Although patient navigation started with the intent of helping underserved patients obtain follow-up care after an abnormal screening result, the concept has expanded to encompass the entire range of cancer patient care. The Oncology Nursing Society, in “Oncology Nurse Navigator Core Competencies,” provides this explanation of how the role of the oncology nurse navigator has evolved:
Over the past 20 years, the role of the navigator has expanded to encompass cancer care across the continuum, from prevention to survivorship to end-of-life care. In many cancer programs, oncology nurses are functioning in the role of professional navigator secondary to their cancer-specific knowledge and clinical expertise. Benefits of a nurse performing the role of navigator include the skill to clinically assess patients, provide support and education, manage the complexity of the cancer diagnosis, and communicate and collaborate with other clinicians (Gilbert et al., 2011).
In fact, the concept of patient navigation has become so broad that some are asking what this says about our cancer treatment system in the first place. The Post article includes this comment from Scott Ramsey, a professor of public health sciences at Fred Hutchinson Cancer Research Center in Seattle, who worked on the NCI project:
One question worth asking is why do [patient navigators] exist. And the reason is the cancer community has done a very poor job of helping patients through the system. The fact that navigation exists is kind of an indictment of the cancer-care system.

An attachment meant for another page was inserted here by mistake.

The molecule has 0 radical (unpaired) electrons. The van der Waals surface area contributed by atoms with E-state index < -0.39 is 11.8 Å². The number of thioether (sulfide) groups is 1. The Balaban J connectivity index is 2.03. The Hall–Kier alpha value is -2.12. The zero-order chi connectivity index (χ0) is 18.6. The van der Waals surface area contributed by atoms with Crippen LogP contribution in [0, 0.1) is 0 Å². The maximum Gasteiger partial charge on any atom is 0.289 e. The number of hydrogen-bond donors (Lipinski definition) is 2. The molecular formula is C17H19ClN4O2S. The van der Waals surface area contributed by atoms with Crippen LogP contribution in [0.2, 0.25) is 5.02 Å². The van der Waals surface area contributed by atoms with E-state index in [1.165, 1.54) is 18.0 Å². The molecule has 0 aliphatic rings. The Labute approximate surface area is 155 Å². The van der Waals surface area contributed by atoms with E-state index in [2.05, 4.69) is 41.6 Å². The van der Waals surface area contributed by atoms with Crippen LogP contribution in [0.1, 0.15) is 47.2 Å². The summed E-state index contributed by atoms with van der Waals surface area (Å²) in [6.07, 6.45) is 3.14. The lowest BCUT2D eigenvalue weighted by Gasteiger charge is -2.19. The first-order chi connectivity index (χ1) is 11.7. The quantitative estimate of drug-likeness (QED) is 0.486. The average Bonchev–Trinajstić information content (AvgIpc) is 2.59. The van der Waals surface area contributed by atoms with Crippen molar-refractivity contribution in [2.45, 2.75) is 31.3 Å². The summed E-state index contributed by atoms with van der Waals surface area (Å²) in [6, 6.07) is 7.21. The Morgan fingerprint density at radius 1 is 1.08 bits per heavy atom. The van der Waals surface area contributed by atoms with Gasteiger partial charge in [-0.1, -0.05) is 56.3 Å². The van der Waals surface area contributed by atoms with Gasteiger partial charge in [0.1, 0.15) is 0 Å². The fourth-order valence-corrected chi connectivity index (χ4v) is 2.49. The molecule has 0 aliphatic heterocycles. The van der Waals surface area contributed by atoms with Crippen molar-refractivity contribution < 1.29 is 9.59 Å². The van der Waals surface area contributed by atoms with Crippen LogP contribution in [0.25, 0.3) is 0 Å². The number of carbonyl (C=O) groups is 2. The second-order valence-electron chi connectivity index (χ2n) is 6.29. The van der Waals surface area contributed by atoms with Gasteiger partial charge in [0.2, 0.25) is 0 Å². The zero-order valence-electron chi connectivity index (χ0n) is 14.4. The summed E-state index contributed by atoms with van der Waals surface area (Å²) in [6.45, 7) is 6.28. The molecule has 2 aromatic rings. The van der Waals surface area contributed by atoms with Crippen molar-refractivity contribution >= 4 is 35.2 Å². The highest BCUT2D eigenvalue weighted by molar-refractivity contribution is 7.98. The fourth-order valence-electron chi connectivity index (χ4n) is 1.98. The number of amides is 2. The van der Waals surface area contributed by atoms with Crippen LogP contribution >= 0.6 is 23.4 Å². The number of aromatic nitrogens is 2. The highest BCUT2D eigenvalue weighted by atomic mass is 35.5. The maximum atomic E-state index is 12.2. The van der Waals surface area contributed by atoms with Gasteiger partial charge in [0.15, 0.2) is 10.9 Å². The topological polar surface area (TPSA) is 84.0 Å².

In the short term, it seems that ensuring the availability of qualified navigators when they are needed could potentially make a big difference for patients. And perhaps it’s worth studying the impact of navigation over the entire course of care in helping patients to do better along with its cost effectiveness.
Navigating the cancer care system is complicated and presents many different kinds of challenges. Not only could many of us benefit from help in navigating these challenges, we need our health care system to be capable of addressing patient needs in a coordinated manner for everyone.
For More Information
“Patient Navigation: An Update on the State of the Science”, published in 2011 in the American Cancer Society’s CA: A Cancer Journal for Clinicians, provides an excellent overview of the history of patient navigation, what it is and who it serves.